H2 antihistamines augment antigen-induced histamine release from human basophils in vitro.J Immunol. 1982 Nov; 129(5):2113-5.JI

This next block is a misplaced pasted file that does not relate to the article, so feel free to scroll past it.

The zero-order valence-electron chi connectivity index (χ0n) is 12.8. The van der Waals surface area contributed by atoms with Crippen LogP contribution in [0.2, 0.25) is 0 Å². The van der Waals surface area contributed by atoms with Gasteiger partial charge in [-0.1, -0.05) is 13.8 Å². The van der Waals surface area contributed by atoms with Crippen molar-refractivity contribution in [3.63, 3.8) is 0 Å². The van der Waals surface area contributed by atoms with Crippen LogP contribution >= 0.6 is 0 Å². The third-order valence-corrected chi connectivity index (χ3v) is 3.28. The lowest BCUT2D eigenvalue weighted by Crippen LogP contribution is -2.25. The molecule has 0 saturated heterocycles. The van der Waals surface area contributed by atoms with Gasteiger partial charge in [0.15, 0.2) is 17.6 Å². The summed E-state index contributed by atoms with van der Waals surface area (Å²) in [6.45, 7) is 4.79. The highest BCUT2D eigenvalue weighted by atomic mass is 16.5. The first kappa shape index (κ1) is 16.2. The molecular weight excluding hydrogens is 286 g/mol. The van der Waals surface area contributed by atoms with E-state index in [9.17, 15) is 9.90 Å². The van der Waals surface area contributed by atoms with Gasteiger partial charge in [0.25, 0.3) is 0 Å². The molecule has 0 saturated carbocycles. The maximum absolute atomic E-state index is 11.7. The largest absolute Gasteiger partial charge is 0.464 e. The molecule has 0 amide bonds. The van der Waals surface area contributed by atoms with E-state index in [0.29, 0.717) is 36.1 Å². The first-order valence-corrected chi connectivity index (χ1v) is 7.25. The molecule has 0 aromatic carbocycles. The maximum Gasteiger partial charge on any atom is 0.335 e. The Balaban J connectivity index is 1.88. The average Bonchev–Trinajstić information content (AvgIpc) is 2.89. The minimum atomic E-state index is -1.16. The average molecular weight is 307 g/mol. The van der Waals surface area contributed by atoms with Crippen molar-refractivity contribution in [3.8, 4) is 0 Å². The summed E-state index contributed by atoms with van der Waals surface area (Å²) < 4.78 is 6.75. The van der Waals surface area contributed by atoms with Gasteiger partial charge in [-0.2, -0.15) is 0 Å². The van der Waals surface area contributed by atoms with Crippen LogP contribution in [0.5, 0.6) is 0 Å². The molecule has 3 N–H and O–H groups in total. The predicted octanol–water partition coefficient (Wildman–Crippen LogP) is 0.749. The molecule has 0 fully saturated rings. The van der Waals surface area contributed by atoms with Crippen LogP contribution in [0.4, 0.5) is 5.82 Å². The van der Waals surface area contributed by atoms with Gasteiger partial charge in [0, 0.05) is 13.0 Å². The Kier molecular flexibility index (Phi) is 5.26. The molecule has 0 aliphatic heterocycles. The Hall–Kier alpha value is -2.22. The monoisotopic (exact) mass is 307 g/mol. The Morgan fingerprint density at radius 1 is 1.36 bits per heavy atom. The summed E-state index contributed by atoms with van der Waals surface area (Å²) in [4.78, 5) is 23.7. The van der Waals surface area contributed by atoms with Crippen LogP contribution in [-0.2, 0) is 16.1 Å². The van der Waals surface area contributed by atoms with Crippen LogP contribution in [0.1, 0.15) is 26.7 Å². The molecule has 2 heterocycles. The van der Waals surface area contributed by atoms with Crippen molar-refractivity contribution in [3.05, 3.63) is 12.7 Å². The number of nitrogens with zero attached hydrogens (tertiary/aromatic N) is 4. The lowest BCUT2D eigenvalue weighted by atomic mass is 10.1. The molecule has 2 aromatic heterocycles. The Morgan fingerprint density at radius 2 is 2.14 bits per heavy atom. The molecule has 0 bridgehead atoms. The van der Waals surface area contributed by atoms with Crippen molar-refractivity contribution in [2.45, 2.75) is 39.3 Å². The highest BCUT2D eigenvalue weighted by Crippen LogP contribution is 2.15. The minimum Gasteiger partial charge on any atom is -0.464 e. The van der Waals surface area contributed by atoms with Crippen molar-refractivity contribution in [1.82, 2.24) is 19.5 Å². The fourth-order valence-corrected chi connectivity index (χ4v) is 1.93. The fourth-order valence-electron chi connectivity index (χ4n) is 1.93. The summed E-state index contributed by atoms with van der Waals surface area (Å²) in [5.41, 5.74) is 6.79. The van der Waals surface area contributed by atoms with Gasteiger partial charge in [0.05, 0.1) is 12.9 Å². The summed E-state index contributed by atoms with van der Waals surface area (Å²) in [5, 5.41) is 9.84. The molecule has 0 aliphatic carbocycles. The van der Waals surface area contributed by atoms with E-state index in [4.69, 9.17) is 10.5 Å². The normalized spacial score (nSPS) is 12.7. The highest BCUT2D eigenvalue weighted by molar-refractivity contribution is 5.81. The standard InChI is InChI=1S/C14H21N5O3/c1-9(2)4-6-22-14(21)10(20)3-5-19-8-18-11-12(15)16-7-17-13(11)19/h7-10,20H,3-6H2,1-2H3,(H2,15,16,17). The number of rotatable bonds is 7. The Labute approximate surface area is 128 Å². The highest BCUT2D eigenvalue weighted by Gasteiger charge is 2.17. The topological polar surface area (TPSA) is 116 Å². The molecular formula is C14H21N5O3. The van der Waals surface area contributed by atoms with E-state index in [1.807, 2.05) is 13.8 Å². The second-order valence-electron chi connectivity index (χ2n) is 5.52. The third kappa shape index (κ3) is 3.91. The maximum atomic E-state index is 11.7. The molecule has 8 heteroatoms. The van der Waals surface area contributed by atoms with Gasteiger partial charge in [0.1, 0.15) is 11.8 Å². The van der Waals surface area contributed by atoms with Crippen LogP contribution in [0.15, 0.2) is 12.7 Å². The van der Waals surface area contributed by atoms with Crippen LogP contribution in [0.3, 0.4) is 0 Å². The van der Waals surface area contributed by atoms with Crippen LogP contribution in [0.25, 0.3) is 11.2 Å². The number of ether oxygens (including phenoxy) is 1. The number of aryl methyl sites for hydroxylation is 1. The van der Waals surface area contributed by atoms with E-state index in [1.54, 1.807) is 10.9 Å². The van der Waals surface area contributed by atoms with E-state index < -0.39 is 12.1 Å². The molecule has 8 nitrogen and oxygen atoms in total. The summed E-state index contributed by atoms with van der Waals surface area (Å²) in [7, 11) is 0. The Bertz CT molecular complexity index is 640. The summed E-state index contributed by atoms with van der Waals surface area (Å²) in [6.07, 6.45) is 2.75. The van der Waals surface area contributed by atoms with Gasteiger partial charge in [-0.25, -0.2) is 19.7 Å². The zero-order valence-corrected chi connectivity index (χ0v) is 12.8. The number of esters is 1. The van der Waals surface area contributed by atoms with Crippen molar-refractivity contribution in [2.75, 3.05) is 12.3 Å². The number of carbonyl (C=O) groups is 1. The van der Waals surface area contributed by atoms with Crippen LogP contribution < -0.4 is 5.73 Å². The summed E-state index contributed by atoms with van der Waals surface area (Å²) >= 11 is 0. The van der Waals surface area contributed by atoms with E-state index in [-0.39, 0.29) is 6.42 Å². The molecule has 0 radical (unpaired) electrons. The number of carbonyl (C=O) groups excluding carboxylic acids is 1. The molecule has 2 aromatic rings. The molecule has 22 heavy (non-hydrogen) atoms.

H2 antihistamines, including cimetidine, burimamide, metiamide, and tiotidine, consistently augmented antigen-induced histamine release from human basophils in vitro when control histamine release was less than 20% of total. This effect was specific to the H2-receptor blocking activity of these drugs: equivalent degrees of receptor blockade by four different H2 antihistamines resulted in equipotent enhancement; H1-receptor antagonists did not alter histamine release; and aminoguanidine and amodiaquine, agents that inhibit histamine metabolism but do not block H2 receptors, did not enhance histamine release. Cimetidine did not enhance release when present a) when basophils were "activated" but did not release histamine ("first stage"), or b) when basophils were no longer susceptible to histamine inhibition ("second stage"). Thus, H2 antagonists enhanced histamine release by blocking the capacity of released histamine to act on H2 receptors to inhibit release. Because it is likely that only small percentages of histamine are released in vivo, it is possible that H2 antihistamines amplify the inflammatory process by blocking the inhibitory effects of the released histamine.